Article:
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|Other Titles:||Taiwanese Private International Law on Inter-country Adoption|
Inter-country Adoption;Cumulative Application;Distributive Application;Hidden Renvoi;International Jurisdiction;Jurisdiction based on Domicile;Adoption When the Spouses are in different nationality;Taiwanese Private International Law Article 54;Taiwanese Private International Law Article 18
|Issue Date:||2016-06-17 11:36:21 (UTC+8)|
Under the current choice-of-law rules on inter-country adoption in Taiwanese private international law, the adopter and the child shall be governed by his/her/their national law, respectively. The application of this rule is known as a distributive approach and the rule was made by reference to the old Japanese private international law. In 1989, Japanese private international law revised the choice-of-law rule on intercountry adoption, abandoned the distributive approach based on the reason that, the distributive application tended to be construed as a cumulative approach by Japanese courts. As a result, inter-country adoption was not easy to be established in Japan due to the fact that the adopter was not only governed by his/her national law, but also was governed by the child’s national law, and vice versa under the judicial practice in Japan. Therefore, the applicable law to the intercountry adoption in Japanese private international law was replaced by a new rule that the requirements of inter-country adoption shall be governed solely by the national law of the prospective adoptive parents. The situation that occurred in previous Japanese judicial practice is now taking place in Taiwanese judicial practice. Most of the Taiwanese courts construed the choice-of-law rules on international adoption into cumulative approach. As a result, the adopter is governed not only by his/her national law but also governed by the child’s national law, and vice versa. Unfortunately, the newly revised choice-of-law rules on inter- country adoption in Taiwanese private law maintain the same approach as the current rule. In addition to the issue above-mentioned, some Taiwanese courts apply hidden renvoi in cases in which the national law of parties are common-law which takes a jurisdictional approach to adoption. This article argues that the application of hidden renvoi to the jurisdictional approach not only lacks a theoretical basis but also contradicts the tenor of renvoi.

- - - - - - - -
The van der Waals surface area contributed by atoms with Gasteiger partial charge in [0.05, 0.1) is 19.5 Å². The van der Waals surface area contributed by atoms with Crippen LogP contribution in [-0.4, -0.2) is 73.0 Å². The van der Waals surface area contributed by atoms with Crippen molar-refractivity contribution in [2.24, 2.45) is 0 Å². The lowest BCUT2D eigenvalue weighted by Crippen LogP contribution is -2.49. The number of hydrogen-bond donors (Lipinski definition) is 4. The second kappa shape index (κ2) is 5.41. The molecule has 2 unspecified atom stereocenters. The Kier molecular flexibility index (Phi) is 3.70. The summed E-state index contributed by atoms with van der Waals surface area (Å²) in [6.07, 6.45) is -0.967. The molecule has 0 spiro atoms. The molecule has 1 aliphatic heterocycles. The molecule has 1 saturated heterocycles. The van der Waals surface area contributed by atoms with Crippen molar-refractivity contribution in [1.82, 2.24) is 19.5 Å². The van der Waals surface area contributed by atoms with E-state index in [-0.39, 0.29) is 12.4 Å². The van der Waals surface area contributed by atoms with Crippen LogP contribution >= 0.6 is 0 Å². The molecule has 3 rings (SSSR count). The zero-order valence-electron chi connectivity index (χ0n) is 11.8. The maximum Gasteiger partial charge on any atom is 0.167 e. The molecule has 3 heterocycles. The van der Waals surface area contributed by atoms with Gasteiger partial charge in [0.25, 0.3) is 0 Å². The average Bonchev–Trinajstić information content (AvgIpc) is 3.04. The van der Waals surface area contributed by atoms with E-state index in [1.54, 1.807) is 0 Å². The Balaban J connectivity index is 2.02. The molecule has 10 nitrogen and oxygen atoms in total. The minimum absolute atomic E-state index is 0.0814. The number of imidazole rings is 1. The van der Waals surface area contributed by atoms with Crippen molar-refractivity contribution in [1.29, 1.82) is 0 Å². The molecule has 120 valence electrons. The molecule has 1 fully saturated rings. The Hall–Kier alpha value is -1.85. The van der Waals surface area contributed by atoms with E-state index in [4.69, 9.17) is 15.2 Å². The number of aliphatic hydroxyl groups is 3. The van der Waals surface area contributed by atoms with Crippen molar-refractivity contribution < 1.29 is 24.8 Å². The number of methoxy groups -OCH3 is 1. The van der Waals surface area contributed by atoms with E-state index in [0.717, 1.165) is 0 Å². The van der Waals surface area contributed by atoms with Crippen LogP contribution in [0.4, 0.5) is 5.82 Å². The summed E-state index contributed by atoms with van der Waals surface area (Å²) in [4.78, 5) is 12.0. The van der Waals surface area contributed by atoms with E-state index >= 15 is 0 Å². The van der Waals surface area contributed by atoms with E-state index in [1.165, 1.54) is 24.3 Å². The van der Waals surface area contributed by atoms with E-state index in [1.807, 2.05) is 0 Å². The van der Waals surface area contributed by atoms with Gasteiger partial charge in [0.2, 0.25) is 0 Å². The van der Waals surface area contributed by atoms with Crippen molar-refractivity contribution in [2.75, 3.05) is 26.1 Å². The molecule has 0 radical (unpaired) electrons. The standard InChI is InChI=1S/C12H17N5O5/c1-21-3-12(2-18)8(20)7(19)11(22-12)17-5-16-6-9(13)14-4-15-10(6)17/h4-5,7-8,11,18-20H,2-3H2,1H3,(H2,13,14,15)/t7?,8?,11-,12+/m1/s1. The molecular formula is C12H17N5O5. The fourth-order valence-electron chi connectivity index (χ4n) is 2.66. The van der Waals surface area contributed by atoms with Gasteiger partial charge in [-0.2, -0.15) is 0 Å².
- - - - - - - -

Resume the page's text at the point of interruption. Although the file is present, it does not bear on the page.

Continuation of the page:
Chengchi law review
|Appears in Collections:||[法學評論 TSSCI] 期刊論文|
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